Contrast that with the orphan boy; Huck Finn and Tom Sawyer, Oliver Twist, and more recently Harry Potter have adventures but don’t have the same softening effect on the characters around them. Harry Potter saves the world, but he doesn’t redeem it. In Oliver Twist, Fagin remains Fagin, the Artful Dodger remains the Dodger, Bill Sykes will never not kill Nancy, and Nancy herself is sweet and good without Oliver Twist to do anything to bring it out. Even when Oliver Twist finds his family, they are ready made to accept him.

As for Huck, he lights out for the territory, the eternal boy. (Hmmm. I wonder what ever happened to Huck Finn?)

Part of what made me think about the orphan girl is a conversation on Facebook with author Beth Bernobich about Fanny Price of Mansfield Park. Fanny isn’t an orphan, though she has been sent to live with relatives. As was commonly done in Jane Austen’s era, in the event a family had many children and too few resources, a child might be sent to live with wealthier relatives, and even adopted by them, as was the case with Austen’s own brother.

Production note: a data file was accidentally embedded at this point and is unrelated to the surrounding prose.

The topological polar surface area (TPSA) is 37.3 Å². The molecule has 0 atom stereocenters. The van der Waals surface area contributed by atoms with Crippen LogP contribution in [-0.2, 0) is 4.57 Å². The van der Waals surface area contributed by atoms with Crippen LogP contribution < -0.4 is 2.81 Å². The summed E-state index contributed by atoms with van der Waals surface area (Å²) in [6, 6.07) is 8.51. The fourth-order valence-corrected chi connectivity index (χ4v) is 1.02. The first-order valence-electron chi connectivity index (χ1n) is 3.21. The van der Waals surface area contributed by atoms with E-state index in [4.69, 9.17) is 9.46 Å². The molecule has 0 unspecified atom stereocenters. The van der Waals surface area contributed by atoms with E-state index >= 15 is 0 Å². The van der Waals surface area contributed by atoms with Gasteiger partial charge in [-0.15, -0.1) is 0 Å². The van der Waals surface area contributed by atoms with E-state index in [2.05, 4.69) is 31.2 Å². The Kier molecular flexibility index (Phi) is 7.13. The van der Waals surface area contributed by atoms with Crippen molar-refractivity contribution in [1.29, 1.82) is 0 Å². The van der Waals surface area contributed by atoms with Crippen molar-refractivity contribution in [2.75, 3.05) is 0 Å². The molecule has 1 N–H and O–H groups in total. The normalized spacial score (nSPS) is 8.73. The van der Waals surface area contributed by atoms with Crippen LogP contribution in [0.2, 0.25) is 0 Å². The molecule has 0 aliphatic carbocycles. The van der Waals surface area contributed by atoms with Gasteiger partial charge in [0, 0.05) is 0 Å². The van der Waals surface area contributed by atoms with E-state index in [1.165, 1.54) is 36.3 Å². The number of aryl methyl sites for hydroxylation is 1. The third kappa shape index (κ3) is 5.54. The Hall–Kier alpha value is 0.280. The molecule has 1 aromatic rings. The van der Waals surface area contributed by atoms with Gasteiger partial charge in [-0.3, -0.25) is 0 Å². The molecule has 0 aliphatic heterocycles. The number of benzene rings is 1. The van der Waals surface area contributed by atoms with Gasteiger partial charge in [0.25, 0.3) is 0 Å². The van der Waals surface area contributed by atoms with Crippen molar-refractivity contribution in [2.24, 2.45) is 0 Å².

Does Fanny redeem her wealthy relatives? Hardly. She follows that other orphan trope, that of Cinderella (or Cinderjack, in the case of boy orphans). I wonder what would have happened to a Fanny Price in the hands of L.M. Montgomery or Frances Hodgson Burnett? For one thing, she would have been less of a drip and more assertive and positive, surely. But Austen was doing something different with Mansfield Park. I believe that novel is not really about Fanny at all, and more about a sharp-eyed novelist’s look at the hypocrisies of her society.

While this is just a brief overview about the redeemer character, I think it’s very interesting that this particular character doesn’t tend to show up as much in modern YA. It’s always fun to play around with and invert stereotypes; will modern readers accept a boy orphan as redeemer?